“It’s gorgeous here.” There’s a tone of amazement in his voice as Commander Alex Armatas describes flying over Grand Traverse Bay on his first approach to the area.

With over 4,500 flight hours, Armatas, has seen most of the country from very high levels at very fast speeds. He’s the Commander, Boss, and pilot of #1 of the Navy Blue Angels flight team that came to perform for the National Cherry Festival Airshow.

Traverse City is one of 32 stops for the precision team this year. At least one estimate has 400,000 people will take in the Traverse City show and be dazzled by the mind-numbing performance of the F/A-18 Super Hornet.

Blue Angels

But the pilots and crew are known to be dazzled by their stay in Traverse City. It’s a popular location to bring their spouses and kids while they perform for the crowds. This was Commander Armatas’ first visit to Traverse City. “Prior to coming to this show, the people who had been here before me told me a couple of things. One they said it was a beautiful show site, a beautiful scene,” said Armatas. “Having flown today I totally agree with that.”

Traverse City is also challenging for Armatas and his team. He acknowledges that each of their show sites is different and has its challenges. “This show site is certainly challenging from a technical, from a flying perspective,” he said. “It’s a little more challenging than some others, and things to look out for. Nothing that’s outside the capability of the team.”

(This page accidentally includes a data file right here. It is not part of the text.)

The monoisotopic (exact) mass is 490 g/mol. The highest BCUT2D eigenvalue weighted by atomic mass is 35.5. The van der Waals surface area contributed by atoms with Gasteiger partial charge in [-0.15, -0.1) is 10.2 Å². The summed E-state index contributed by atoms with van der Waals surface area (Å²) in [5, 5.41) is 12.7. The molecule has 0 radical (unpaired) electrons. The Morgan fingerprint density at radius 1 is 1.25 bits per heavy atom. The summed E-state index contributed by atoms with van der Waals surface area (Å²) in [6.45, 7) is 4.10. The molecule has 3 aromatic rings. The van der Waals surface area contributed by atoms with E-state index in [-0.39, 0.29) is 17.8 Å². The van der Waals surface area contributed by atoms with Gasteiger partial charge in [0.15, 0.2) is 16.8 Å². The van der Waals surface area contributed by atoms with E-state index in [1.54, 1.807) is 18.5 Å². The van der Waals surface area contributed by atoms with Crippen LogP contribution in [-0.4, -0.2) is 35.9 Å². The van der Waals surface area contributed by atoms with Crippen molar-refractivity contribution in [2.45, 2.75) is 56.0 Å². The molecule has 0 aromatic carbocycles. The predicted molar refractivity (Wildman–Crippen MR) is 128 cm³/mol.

Blue Angels

It’s not the challenge of flying over the waters of Grand Traverse Bay. The challenge comes from the fact that the show’s center point, in the middle of West Bay, sits in a bowl with hills surrounding the primary flight path. “The bowl piece is challenging for sure. Having terrain and certainly all the radio towers and cell towers around the center point, it can be challenging. So, we have to scout it out to make sure we are flying good safe profiles.”

When the last rumble of the jets exits the show, Armatas hopes he and his team leave a lasting impact on the crowd. “I hope they recognize that we are not a special one-off group of the Navy and Marine Corps.” He wants the crowd to recognize they represent the professionalism of hundreds of thousands of people who serve with the Navy and Marines. He has an additional hope that he can impact the young people who are watching. “I hope that this inspires the kids.”